While reaching out to save a friend in trouble—even a bully—is an act of heroism, kids, don’t try this at home!

TEBOW TAILS

A bully learns a valuable lesson about how to treat his friends in this anthropomorphized dog tale of adventure on the water from debut author Sullivan.

Tebow the fawn boxer is eager to meet up with his other dog friends on Dog Bone Island, where the group always gathers for “Sunday Funday.” He takes his Jet Ski to the island’s marina, which is run by Oscar the owl, a bird who, in the illustrations, appears to be as large as Tebow. Oscar’s assistant is Parker the pelican, whose inner thoughts reveal personality traits of the other characters, despite Parker’s inability to remember any of their names. When the pups are all finally gathered, Tebow realizes that Caspar, his golden retriever friend, has been especially shy. The reason is soon clear: Hunter, a red golden retriever, is playing too roughly, knocking Caspar to the ground in a friendly game of Frisbee and holding him down in the sand until Caspar begs to be released. Hunter nips at the heels of two of their racing friends and parades around as though he’s top dog. Concerned, Tebow confronts Caspar about the problem. Caspar acknowledges that Hunter is bothering him but says, “Maybe Hunter just needs a hug.” Not long after, Hunter needs more than a hug: ignoring posted warnings, he goes for a swim and gets caught in a riptide. Tebow races for his Jet Ski to rescue him, but Caspar doesn’t want to risk waiting for the vehicle. He swims to Hunter to assist him until their rescuers arrive. Parents will appreciate the book’s message about caring for friends even when they’re not on their best behavior. But the small type and chunky blocks of text may be daunting for young readers. The canine cast, rendered in colorful, cartoonish illustrations by Prato (The Sensational Letter “S”, 2016, etc.), walk upright, which makes them seem stiff and less doglike. Additionally, Caspar’s heroism glosses the danger of riptides.

While reaching out to save a friend in trouble—even a bully—is an act of heroism, kids, don’t try this at home!

Pub Date: Sept. 28, 2016

ISBN: 978-1-4834-5800-7

Page Count: 32

Publisher: Lulu

Review Posted Online: Jan. 4, 2017

Did you like this book?

No Comments Yet

ABIYOYO RETURNS

The seemingly ageless Seeger brings back his renowned giant for another go in a tuneful tale that, like the art, is a bit sketchy, but chockful of worthy messages. Faced with yearly floods and droughts since they’ve cut down all their trees, the townsfolk decide to build a dam—but the project is stymied by a boulder that is too huge to move. Call on Abiyoyo, suggests the granddaughter of the man with the magic wand, then just “Zoop Zoop” him away again. But the rock that Abiyoyo obligingly flings aside smashes the wand. How to avoid Abiyoyo’s destruction now? Sing the monster to sleep, then make it a peaceful, tree-planting member of the community, of course. Seeger sums it up in a postscript: “every community must learn to manage its giants.” Hays, who illustrated the original (1986), creates colorful, if unfinished-looking, scenes featuring a notably multicultural human cast and a towering Cubist fantasy of a giant. The song, based on a Xhosa lullaby, still has that hard-to-resist sing-along potential, and the themes of waging peace, collective action, and the benefits of sound ecological practices are presented in ways that children will both appreciate and enjoy. (Picture book. 5-9)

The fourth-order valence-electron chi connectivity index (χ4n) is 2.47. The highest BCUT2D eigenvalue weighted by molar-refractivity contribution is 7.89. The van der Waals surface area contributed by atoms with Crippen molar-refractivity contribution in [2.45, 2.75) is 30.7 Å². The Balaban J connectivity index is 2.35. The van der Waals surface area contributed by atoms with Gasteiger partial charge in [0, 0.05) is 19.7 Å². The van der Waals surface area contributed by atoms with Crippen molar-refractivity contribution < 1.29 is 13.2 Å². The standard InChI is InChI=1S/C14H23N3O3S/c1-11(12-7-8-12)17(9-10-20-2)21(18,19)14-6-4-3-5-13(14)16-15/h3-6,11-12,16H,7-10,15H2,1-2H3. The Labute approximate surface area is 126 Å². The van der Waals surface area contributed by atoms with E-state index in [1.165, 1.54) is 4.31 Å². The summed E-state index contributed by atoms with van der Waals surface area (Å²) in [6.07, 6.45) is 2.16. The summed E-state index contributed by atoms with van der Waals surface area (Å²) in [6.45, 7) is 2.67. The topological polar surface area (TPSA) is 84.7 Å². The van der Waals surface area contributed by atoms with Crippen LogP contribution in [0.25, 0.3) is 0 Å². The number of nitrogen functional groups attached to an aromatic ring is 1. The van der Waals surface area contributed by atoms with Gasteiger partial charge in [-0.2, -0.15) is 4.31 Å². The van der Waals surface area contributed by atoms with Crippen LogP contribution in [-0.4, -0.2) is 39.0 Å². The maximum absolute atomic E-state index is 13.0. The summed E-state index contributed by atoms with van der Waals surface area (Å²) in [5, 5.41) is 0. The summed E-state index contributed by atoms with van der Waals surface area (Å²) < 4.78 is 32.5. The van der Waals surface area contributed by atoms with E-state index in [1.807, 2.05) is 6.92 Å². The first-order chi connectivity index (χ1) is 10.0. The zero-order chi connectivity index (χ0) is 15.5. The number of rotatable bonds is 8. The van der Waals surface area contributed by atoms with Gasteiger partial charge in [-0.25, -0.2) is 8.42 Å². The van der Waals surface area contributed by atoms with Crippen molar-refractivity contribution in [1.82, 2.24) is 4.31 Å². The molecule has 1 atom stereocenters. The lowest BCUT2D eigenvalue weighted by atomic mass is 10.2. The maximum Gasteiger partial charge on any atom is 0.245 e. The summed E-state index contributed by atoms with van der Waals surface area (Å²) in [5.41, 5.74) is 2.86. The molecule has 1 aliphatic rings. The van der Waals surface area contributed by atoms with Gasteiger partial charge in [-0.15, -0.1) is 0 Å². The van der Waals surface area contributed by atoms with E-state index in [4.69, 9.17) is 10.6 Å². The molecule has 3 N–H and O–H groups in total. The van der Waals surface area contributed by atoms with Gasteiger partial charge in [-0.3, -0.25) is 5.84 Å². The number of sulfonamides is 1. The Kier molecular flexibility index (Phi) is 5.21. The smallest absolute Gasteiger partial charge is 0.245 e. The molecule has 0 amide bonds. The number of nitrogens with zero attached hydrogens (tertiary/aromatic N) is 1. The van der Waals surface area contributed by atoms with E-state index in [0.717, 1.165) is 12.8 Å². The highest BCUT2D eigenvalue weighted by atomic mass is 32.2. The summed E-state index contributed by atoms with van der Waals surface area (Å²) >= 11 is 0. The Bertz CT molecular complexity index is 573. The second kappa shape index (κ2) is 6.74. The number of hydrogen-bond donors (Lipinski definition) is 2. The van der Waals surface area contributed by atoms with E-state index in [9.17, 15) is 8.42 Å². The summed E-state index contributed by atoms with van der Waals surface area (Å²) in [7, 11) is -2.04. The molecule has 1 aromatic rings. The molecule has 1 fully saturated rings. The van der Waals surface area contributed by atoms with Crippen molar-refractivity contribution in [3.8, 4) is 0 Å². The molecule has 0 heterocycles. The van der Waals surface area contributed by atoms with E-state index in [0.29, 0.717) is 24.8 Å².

Pub Date: Oct. 1, 2001

ISBN: 0-689-83271-0

Page Count: 40

Publisher: Simon & Schuster

Review Posted Online: May 20, 2010

Kirkus Reviews Issue: Sept. 15, 2001

Did you like this book?

No Comments Yet

A DOG NAMED SAM

A book that will make young dog-owners smile in recognition and confirm dogless readers' worst suspicions about the mayhem caused by pets, even winsome ones. Sam, who bears passing resemblance to an affable golden retriever, is praised for fetching the family newspaper, and goes on to fetch every other newspaper on the block. In the next story, only the children love Sam's swimming; he is yelled at by lifeguards and fishermen alike when he splashes through every watering hole he can find. Finally, there is woe to the entire family when Sam is bored and lonely for one long night. Boland has an essential message, captured in both both story and illustrations of this Easy-to-Read: Kids and dogs belong together, especially when it's a fun-loving canine like Sam. An appealing tale. (Picture book. 4-8)

Pub Date: April 1, 1996

ISBN: 0-8037-1530-7

Page Count: 40

Publisher: Dial Books

Review Posted Online: May 20, 2010

Kirkus Reviews Issue: Feb. 1, 1996

Did you like this book?

No Comments Yet
more